The yawning gap between angel investors and Series A venture capital has the potential to strangle many promising entrepreneurial ideas and startups for want of critical, early-stage funding.
A recent Pitchbook report on the U.S. venture industry showed that the valuations of companies seeking Series A funding lately have grown at nearly double the pace of companies at the seed money stage. That’s helping to drive up the cost of Series A investments and widening the post-angel divide.
Some may argue that the shifting terrain is merely the Darwinian marketplace at play: the fittest will survive. But if there is a structural gap forming on the venture landscape, that not only impacts entrepreneurs but also consumers and potential employees who might benefit if more promising businesses can grow beyond infancy. And one thing the nation badly needs is more startups that can be nurtured into job creators.
At the Maryland Venture Fund, we’ve backed a number of promising companies whose ideas might have withered without the resources to get to the next step. Their work ranges from security for cloud-computing to precision weather analysis to battlefield wound care. Companies that reach a coveted stock offering are celebrated with bell-ringing, but you’ll never hear of the startup that fails to get across the funding “no man’s land” and dies quietly while an inventor with a promising, perhaps life-saving premise, returns to his day job.
For many entrepreneurs, money from friends and family help them get an idea off the ground. More substantial sums—typically $25,000 to $250,000 from angel investors—help them take their first steps. Later, many young companies need $1 million or $2 million for staff, development and marketing as they mature beyond their initial seed money, but such investments are getting harder to obtain. A funding round of $1 million is increasingly too small to attract VC interest. VCs are seeking larger investment opportunities that demonstrate greater early success, faster product development and a more established pipeline of customers.
The Pitchbook survey also showed that later rounds of Series B and D money grew dramatically last year—another sign of venture money flowing toward more proven companies.
The Maryland Venture Fund has been investing since 1996. But as the gulf between angel and venture investments grew and nimble, high-tech startups became more important to our economy, we saw the need to increase our equity investment activity. InvestMaryland raised $84 million to recapitalize the MVF. We’ve already invested more than $13 million of that directly in Maryland companies, including our largest-ever investments—$1 million each for Salsa Labs and Cellphire. Salsa created an online platform for nonprofits to grow, engage and retain a base of online support. Cellphire is developing freeze-dried platelets that can be stored for years and other stabilized cellular products for use in a range of advanced therapeutic and diagnostic applications.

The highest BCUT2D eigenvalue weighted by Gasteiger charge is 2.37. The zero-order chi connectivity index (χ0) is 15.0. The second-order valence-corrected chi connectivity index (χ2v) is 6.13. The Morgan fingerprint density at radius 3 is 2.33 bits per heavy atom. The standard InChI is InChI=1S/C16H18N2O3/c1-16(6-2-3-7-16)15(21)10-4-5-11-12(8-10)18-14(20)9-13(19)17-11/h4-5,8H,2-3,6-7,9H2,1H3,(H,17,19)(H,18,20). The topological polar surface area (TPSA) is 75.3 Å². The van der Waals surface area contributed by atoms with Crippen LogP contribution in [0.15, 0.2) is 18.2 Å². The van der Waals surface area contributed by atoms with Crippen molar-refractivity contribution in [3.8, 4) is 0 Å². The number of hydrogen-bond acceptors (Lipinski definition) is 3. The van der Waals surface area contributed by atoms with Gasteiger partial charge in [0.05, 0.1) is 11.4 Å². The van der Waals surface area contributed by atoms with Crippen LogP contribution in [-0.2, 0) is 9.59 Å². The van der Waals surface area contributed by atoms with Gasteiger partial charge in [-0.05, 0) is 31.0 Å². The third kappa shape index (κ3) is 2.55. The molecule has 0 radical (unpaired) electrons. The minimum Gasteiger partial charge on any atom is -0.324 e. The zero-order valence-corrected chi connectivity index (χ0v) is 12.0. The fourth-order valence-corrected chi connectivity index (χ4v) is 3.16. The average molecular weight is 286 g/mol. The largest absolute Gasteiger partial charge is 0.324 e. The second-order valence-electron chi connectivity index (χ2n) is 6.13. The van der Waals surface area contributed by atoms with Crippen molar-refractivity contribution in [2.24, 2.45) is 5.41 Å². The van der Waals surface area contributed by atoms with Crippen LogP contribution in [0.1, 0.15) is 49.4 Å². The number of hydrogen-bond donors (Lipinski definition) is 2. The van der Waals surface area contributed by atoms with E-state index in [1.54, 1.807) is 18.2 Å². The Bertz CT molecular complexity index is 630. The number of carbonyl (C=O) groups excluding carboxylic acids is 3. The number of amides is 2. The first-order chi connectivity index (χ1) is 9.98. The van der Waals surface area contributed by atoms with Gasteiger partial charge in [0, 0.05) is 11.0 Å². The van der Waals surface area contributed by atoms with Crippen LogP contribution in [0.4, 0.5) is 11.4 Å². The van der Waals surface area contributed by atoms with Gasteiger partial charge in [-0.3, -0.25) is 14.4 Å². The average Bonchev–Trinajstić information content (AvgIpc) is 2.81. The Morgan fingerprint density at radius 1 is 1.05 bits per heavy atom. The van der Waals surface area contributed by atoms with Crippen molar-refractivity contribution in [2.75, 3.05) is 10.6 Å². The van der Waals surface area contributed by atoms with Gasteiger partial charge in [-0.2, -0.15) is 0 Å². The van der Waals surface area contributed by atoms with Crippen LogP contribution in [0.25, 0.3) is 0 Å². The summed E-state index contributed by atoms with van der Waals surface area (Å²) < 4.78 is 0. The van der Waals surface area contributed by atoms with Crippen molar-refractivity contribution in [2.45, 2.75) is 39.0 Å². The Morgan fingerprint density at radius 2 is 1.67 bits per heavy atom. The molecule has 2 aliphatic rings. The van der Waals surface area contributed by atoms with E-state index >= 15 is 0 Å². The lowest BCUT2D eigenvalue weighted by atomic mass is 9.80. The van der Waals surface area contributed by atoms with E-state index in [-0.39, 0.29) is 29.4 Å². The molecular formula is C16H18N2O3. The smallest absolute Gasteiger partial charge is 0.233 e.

But the Fund is also committing two-thirds of the money to private venture firms that invest in Maryland companies. They include GroTech Ventures, New Atlantic Ventures, Kinetic Ventures, Core Equity Partners, New Markets Education Partners, EnerTech Capital Partners and Foundation Medical Partners. This partnership of public capital and private expertise forms the second leg of the bridge, lifting Maryland companies with larger venture investments and getting them to a place where private investment activity is robust.
Painful memories of the tech bubble when ideas lept from cocktail napkin to IPO to bankruptcy court have swung the pendulum away from the risks inherent in Series A investment. And to be sure, there are perfectly good reasons why a startup doesn’t seek out Series A assistance. But in rapidly moving tech sectors like cybersecurity, where first-mover advantage can be critical, many start-ups need Series A funding and even some early stage booster fuel to get them there.
Thomas S. Dann is Managing Director of Equity Funds for the Maryland Venture Fund.